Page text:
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The Lord and His Prayer (3): Forgive & Deliver: A Book Review


Lord & His PrayerForgive Us Our Debts As We Forgive Our Debtors

Today’s world trivializes forgiveness. As N.T. Wright points out in his fourth chapter of this delightful little book, when you live by the philosophy, “If it feels good, do it,” there is nothing to forgive. To replace genuine forgiveness,

…our generation has been taught the vague notion of ‘tolerance’. This is, at best, a low-grade parody of forgiveness. At worst, it’s a way of sweeping the real issues in human life under the carpet.

To illustrate the radical forgiveness Jesus teaches – and teaches us to pray for – he turns to the parable of the prodigal son, or (as he calls it) The Parable of the Running Father.

If the Father in the story had intended merely to tolerate the son, he would not have been running down the road to meet him. Forgiveness is richer and higher and harder and more shocking than we usually think.

That the father in this parable would run at all is shocking; people of stature simply did not run. That would show a loss of dignity – almost as if the President showed up for his state of the union message in a swim suit. Yet, this father ran to greet a son who had insulted and shamed him. Jesus told this parable to explain why he was associating with the “wrong” kind of people, and he told it to people who were acting as the older brother in the parable. Two earlier parables in Luke 15 spoke of the joy over recovering what had been lost, rejoicing even among the angels in heaven.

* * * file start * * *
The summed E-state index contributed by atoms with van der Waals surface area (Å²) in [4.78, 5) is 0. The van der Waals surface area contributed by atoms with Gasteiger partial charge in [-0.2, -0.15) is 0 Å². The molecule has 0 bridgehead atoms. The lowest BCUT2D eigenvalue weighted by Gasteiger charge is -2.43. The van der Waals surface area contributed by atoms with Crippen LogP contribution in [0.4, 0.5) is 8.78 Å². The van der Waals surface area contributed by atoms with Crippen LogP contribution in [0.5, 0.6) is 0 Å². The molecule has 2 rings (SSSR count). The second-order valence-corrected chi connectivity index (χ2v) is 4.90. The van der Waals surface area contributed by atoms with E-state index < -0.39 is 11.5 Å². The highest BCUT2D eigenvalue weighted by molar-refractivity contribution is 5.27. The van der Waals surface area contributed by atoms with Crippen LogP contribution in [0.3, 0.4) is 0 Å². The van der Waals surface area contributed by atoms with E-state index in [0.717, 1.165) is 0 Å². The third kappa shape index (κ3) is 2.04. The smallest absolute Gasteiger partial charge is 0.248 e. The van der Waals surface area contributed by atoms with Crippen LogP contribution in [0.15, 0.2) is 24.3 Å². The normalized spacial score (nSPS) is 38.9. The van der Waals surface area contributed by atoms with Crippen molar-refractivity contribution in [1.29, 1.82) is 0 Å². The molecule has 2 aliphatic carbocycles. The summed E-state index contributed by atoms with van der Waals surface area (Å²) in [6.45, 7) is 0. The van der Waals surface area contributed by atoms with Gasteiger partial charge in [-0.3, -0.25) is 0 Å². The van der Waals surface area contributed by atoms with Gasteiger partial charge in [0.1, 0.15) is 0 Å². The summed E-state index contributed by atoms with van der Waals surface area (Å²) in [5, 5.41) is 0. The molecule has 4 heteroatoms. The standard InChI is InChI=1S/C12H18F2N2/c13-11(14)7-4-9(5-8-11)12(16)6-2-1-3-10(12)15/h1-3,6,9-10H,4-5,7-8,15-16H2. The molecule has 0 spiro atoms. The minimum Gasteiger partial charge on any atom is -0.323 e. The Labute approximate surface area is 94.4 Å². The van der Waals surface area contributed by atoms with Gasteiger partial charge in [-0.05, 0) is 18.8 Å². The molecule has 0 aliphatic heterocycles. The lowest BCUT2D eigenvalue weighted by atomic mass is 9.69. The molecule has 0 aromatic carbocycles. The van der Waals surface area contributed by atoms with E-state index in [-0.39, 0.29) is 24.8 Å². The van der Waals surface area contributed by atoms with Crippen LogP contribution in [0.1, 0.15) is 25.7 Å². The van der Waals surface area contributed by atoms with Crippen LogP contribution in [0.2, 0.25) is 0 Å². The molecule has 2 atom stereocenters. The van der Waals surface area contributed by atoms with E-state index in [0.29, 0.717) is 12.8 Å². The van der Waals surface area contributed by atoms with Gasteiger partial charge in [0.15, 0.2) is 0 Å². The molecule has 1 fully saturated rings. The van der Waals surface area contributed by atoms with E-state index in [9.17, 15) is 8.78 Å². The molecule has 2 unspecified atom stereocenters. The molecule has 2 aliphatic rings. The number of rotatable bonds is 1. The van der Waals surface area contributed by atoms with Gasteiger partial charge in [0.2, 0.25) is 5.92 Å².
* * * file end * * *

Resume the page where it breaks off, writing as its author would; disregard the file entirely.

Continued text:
And the attitude of the older brother highlights the second part of this prayer: “Forgive us our debts as we forgive our debtors.” Following the teaching about the prayer, Jesus added this comment: “For if you do not forgive your debtors, neither will your Father in Heaven forgive you.”

Wright suggests that we do not forgive in order to be forgiven – but because God has forgiven us, and so we now live as “forgiveness-people.” We forgive because God has forgiven us. This shows how the prayer and the life of the pray-er are to come together in the kingdom of God as His God’s will is done on earth as it is in Heaven.

John came preaching repentance and baptism for the forgiveness of sins by the banks of the Jordan, perhaps symbolizing God’s fulfillment of His promise as He had fulfilled His promise to Israel to lead them to a land of their own, which they entered by crossing the Jordan. He said the kingdom of God was near, that their real return from exile was about to occur.

When Jesus came, He took this message into the highways and byways of Israel. But He did more: He announced that since He was casting out demons by the finger of God, the kingdom had arrived in His own person. When He told a man his sins were forgiven, onlookers asked themselves, “Who can forgive sins but God alone?” Then to show that He indeed had power on earth to forgive sins, he healed the man who was sick of the palsy. The kingdom of God was among them, in their midst.